The first step in designing new perovskites for these applications is typically the assessment of stability using t, which has informed the design of perovskites for over 90 years. However, as reported in recent studies, its accuracy is often insufficient (16). Considering 576 ABX3 solids experimentally characterized at ambient conditions and reported in (1719) (see Fig. 1C for the A, B, and X elements in this set), t correctly distinguishes between perovskite and nonperovskite for only 74% of materials and performs considerably worse for compounds containing heavier halides [chlorides (51% accuracy), bromides (56%), and iodides (33%)] than for oxides (83%) and fluorides (83%) (Fig. 2A, fig. S1, and table S1). This deficiency in generalization to halide perovskites severely limits the applicability of t for materials discovery.

Fig. 2 Assessing the performance of the improved tolerance factor, τ.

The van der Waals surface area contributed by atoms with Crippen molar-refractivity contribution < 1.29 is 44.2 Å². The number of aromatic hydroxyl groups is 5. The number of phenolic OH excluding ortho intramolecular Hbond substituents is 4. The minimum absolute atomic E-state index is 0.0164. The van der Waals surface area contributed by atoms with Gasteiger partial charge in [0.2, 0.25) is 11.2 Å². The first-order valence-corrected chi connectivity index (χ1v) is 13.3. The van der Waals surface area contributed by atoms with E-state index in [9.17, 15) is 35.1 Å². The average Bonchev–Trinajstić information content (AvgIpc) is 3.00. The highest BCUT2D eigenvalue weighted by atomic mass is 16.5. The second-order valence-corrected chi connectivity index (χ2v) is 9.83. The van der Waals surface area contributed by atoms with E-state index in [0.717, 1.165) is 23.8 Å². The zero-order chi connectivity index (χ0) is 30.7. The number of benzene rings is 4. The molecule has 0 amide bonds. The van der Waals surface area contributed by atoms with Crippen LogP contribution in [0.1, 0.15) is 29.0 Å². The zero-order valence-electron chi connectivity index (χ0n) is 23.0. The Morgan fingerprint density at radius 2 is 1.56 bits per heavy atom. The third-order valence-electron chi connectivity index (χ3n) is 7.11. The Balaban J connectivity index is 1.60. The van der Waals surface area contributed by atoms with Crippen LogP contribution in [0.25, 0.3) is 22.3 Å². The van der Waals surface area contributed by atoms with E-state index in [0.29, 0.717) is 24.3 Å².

(A) A decision tree classifier determines that the optimal bounds for perovskite formability using the Goldschmidt tolerance factor (t) are 0.825 < t < 1.059, which yields a classification accuracy of 74% for 576 experimentally characterized ABX3 solids. (B) τ achieves a classification accuracy of 92% on the set of 576 ABX3 solids based on perovskite classification for τ < 4.18, with this decision boundary identified using a one-node decision tree. All classifications made by t and τ on the experimental dataset are provided in table S1. The largest value of τ in the experimental set of 576 compounds is 181.5; however, all points with τ > 13 are correctly labeled as nonperovskite and are not shown to highlight the decision boundary. The outlying compounds at τ > 10 that are labeled perovskite yet have large τ are PuVO3, AmVO3, and PuCrO3, which may indicate poorly defined radii or incorrect experimental characterization. (C) Comparison of Platt-scaled classification probabilities, P(τ), versus t. LaAlO3 and NaBeCl3 are labeled to highlight the variation in P(τ) at nearly constant t. (D) Comparison between P(τ) and the decomposition enthalpy (ΔHd) for 36 double perovskite halides calculated using density functional theory (DFT) in the Embedded Image structure in (32) and 37 single and double perovskite chalcogenides and halides in the Embedded Image structure in (33). The legend corresponds with the anion, X. Positive decomposition enthalpy (ΔHd > 0) indicates that the structure is stable with respect to decomposition into competing compounds. The green and white shaded regions correspond with agreement and disagreement between the calculated ΔHd and the classification by τ. Points of disagreement are outlined in red. CaZrO3 and CaHfO3 are labeled because they are known to be stable in the perovskite structure, although they are unstable in the cubic structure (34, 35). For this reason, the best-fit line for the chalcogenides (X = O2−, S2−, Se2−) excludes these two points.